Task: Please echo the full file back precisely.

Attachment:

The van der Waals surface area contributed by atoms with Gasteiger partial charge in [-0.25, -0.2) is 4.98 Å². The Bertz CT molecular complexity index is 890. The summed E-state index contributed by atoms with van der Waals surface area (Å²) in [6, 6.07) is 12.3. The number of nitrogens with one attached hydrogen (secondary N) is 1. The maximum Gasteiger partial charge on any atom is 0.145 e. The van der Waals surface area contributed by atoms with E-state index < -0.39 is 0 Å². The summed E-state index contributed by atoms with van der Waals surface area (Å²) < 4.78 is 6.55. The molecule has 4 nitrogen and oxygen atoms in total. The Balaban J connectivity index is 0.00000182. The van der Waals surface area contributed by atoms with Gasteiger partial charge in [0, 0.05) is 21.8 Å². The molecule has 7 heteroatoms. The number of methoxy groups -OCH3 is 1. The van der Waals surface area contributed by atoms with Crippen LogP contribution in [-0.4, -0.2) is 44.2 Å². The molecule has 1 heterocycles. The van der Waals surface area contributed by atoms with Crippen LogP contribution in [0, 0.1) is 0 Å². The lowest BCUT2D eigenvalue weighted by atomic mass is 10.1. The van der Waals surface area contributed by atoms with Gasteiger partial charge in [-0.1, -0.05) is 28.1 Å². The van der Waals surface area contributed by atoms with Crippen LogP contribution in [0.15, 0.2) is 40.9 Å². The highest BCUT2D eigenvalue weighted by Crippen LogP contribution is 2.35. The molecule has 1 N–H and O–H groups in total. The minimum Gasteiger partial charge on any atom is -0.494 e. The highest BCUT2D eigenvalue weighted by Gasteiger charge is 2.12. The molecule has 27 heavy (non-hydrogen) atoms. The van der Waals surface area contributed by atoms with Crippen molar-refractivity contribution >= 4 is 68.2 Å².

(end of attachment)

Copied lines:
The van der Waals surface area contributed by atoms with Gasteiger partial charge in [-0.25, -0.2) is 4.98 Å². The Bertz CT molecular complexity index is 890. The summed E-state index contributed by atoms with van der Waals surface area (Å²) in [6, 6.07) is 12.3. The number of nitrogens with one attached hydrogen (secondary N) is 1. The maximum Gasteiger partial charge on any atom is 0.145 e. The van der Waals surface area contributed by atoms with E-state index < -0.39 is 0 Å². The summed E-state index contributed by atoms with van der Waals surface area (Å²) < 4.78 is 6.55. The molecule has 4 nitrogen and oxygen atoms in total. The Balaban J connectivity index is 0.00000182. The van der Waals surface area contributed by atoms with Gasteiger partial charge in [0, 0.05) is 21.8 Å². The molecule has 7 heteroatoms. The number of methoxy groups -OCH3 is 1. The van der Waals surface area contributed by atoms with Crippen LogP contribution in [-0.4, -0.2) is 44.2 Å². The molecule has 1 heterocycles. The van der Waals surface area contributed by atoms with Crippen LogP contribution in [0, 0.1) is 0 Å². The lowest BCUT2D eigenvalue weighted by atomic mass is 10.1. The van der Waals surface area contributed by atoms with Gasteiger partial charge in [-0.1, -0.05) is 28.1 Å². The van der Waals surface area contributed by atoms with Crippen LogP contribution in [0.15, 0.2) is 40.9 Å². The highest BCUT2D eigenvalue weighted by Crippen LogP contribution is 2.35. The molecule has 1 N–H and O–H groups in total. The minimum Gasteiger partial charge on any atom is -0.494 e. The highest BCUT2D eigenvalue weighted by Gasteiger charge is 2.12. The molecule has 27 heavy (non-hydrogen) atoms. The van der Waals surface area contributed by atoms with Crippen molar-refractivity contribution >= 4 is 68.2 Å².